Powerful Market Forces Reduce Affordability, First American Reports

April 24, 2018

While the supply squeeze and rising mortgage rates are powerful forces working against housing affordability, homeowners are gaining equity as the economy remains strong, according to First American’s latest Real House Price Index.

The RHPI measures the price changes of single-family properties throughout the U.S. adjusted for the impact of income and interest rate changes on consumer house-buying power over time at national, state and metropolitan area levels. Because the RHPI adjusts for house-buying power, it also serves as a measure of housing affordability.

“Two dynamics are restricting housing supply this spring, namely an increasing number of homeowners are rate-locked, and the prisoner’s dilemma facing homeowners,” said Mark Fleming, First American’s chief economist. “The supply squeeze is already impacting the market. Existing-home sales, which account for roughly 90 percent of U.S. home sales, declined 1.3 percent in February compared with a year ago. The market is underperforming its potential by an estimated 300,000 seasonally adjusted annualized rate of sales,” said Fleming. “The risk of selling one’s home in a market with a shortage of inventory keeps existing homeowners from selling, preventing more supply from entering the market. This increases competition for homes and puts pressure on prices. Not surprisingly, unadjusted house prices increased 5.9 percent in February compared with a year ago.”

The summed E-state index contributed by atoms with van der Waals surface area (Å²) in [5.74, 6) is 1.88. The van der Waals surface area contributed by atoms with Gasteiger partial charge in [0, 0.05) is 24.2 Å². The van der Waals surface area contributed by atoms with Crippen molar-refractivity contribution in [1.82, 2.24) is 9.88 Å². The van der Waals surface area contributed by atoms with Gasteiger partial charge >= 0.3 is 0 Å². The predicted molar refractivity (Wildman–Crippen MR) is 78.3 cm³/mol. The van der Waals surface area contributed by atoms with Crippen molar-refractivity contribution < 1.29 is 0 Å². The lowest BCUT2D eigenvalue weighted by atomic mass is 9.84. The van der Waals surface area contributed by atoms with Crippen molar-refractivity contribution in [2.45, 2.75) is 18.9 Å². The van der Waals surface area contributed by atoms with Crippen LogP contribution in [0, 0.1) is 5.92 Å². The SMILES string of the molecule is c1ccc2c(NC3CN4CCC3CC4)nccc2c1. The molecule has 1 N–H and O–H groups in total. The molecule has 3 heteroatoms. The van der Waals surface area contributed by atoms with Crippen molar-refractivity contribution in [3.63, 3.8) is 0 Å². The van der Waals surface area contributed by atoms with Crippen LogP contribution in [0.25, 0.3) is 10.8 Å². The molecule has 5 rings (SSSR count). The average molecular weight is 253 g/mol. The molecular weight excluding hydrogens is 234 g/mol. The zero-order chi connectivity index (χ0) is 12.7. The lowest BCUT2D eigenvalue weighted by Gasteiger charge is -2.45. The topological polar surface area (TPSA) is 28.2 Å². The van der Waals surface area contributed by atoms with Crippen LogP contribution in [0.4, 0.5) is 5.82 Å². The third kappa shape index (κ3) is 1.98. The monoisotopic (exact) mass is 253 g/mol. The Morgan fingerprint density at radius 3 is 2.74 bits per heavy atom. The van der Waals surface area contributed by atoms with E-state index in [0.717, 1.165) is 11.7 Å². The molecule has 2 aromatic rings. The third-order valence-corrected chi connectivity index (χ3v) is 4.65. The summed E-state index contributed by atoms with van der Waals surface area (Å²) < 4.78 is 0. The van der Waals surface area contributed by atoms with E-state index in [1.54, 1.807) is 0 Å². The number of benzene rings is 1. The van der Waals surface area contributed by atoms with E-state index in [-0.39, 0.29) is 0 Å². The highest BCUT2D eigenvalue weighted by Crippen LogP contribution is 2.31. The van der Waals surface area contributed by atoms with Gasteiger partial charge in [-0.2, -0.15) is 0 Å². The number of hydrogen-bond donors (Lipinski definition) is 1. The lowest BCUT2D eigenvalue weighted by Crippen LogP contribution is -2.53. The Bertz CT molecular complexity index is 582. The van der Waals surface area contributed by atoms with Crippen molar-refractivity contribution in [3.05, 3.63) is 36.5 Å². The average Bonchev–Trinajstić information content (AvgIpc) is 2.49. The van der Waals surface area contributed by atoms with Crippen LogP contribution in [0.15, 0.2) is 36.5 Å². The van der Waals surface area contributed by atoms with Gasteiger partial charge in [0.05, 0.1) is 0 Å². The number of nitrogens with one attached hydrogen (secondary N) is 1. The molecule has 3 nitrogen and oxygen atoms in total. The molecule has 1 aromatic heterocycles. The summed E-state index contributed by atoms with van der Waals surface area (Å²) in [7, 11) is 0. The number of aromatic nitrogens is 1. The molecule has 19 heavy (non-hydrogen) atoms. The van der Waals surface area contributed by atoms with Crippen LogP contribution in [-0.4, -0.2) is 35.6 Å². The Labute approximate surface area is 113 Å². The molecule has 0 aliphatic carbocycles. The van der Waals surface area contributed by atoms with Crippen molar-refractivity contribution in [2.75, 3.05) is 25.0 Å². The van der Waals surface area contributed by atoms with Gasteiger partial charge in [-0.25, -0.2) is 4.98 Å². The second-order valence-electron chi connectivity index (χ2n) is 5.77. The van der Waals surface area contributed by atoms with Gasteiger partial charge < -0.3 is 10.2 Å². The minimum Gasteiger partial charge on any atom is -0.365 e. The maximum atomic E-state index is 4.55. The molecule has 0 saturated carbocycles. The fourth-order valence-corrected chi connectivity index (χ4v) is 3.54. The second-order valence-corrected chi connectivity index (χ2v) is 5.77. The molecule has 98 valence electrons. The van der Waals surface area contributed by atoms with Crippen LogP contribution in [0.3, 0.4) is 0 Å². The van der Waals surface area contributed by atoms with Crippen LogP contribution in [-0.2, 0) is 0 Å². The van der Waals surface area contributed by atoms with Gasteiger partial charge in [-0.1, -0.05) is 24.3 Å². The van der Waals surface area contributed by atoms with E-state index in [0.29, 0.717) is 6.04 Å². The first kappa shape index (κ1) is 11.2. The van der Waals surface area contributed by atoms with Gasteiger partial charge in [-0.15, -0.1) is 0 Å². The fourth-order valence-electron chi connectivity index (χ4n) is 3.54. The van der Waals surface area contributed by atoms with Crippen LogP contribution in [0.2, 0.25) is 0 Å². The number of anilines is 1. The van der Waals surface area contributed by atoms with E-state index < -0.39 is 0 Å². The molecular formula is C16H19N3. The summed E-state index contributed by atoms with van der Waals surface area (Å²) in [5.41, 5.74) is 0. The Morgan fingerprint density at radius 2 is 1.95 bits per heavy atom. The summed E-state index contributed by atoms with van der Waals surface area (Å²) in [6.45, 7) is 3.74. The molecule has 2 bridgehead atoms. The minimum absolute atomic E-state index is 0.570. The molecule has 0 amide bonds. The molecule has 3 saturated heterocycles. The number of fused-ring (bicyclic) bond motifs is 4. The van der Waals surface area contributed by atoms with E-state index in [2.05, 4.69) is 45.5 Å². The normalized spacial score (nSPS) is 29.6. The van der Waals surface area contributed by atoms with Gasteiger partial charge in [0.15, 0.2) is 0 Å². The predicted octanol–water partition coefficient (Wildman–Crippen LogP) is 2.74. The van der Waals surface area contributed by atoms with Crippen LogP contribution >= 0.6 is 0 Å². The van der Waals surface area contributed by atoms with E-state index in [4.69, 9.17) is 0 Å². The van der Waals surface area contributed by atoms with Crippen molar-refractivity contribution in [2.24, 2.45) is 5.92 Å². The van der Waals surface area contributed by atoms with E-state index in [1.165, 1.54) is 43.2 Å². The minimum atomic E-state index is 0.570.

In addition, the average 30-year, fixed rate mortgage rose to 446 percent. This is the highest level since January 2014. Economists believe rates will approach 5 percent by the end of 2018.

Despite the supply squeeze and rising mortgage rates, homeowners continue to gain equity as the economy remains strong. Fleming said Millennial demand for homeownership is growing and builders remain confident, demonstrated by the number of homes under construction reaching its highest point in more than a decade in February.

“The conditions driving the supply squeeze, upward pressure on prices and consequently lower affordability are likely to continue through 2018,” said. “However, some relief may be on the horizon, as more homes are on the way and income gains are offsetting rising interest rates. That’s good for the housing market.”

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